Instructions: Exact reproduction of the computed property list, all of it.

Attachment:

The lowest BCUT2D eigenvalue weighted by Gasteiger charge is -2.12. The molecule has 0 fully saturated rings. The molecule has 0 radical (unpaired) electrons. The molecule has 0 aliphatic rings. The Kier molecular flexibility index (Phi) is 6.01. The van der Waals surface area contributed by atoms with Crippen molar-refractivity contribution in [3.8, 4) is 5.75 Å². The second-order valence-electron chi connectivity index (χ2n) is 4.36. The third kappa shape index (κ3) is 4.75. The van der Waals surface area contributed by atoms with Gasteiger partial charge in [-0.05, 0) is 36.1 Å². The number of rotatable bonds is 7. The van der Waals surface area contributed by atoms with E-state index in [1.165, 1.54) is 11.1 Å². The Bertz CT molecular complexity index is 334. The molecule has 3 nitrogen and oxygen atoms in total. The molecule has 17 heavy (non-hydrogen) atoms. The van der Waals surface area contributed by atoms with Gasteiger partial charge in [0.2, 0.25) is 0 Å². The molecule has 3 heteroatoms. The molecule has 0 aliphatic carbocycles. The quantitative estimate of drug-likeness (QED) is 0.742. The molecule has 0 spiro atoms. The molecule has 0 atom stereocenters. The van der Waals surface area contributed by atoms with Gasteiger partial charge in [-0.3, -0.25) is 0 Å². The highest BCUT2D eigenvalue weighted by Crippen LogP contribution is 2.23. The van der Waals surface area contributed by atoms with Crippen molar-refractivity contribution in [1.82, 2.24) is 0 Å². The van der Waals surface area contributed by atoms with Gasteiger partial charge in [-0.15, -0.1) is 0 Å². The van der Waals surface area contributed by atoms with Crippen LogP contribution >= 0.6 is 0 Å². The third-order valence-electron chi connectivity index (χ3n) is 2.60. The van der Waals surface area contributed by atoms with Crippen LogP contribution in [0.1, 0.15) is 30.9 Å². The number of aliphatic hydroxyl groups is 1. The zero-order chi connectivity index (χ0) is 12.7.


The lowest BCUT2D eigenvalue weighted by Gasteiger charge is -2.12. The molecule has 0 fully saturated rings. The molecule has 0 radical (unpaired) electrons. The molecule has 0 aliphatic rings. The Kier molecular flexibility index (Phi) is 6.01. The van der Waals surface area contributed by atoms with Crippen molar-refractivity contribution in [3.8, 4) is 5.75 Å². The second-order valence-electron chi connectivity index (χ2n) is 4.36. The third kappa shape index (κ3) is 4.75. The van der Waals surface area contributed by atoms with Gasteiger partial charge in [-0.05, 0) is 36.1 Å². The number of rotatable bonds is 7. The van der Waals surface area contributed by atoms with E-state index in [1.165, 1.54) is 11.1 Å². The Bertz CT molecular complexity index is 334. The molecule has 3 nitrogen and oxygen atoms in total. The molecule has 17 heavy (non-hydrogen) atoms. The van der Waals surface area contributed by atoms with Gasteiger partial charge in [0.2, 0.25) is 0 Å². The molecule has 3 heteroatoms. The molecule has 0 aliphatic carbocycles. The quantitative estimate of drug-likeness (QED) is 0.742. The molecule has 0 spiro atoms. The molecule has 0 atom stereocenters. The van der Waals surface area contributed by atoms with Gasteiger partial charge in [-0.3, -0.25) is 0 Å². The highest BCUT2D eigenvalue weighted by Crippen LogP contribution is 2.23. The van der Waals surface area contributed by atoms with Crippen molar-refractivity contribution in [1.82, 2.24) is 0 Å². The van der Waals surface area contributed by atoms with Gasteiger partial charge in [-0.15, -0.1) is 0 Å². The van der Waals surface area contributed by atoms with Crippen LogP contribution >= 0.6 is 0 Å². The third-order valence-electron chi connectivity index (χ3n) is 2.60. The van der Waals surface area contributed by atoms with Crippen LogP contribution in [0.1, 0.15) is 30.9 Å². The number of aliphatic hydroxyl groups is 1. The zero-order chi connectivity index (χ0) is 12.7.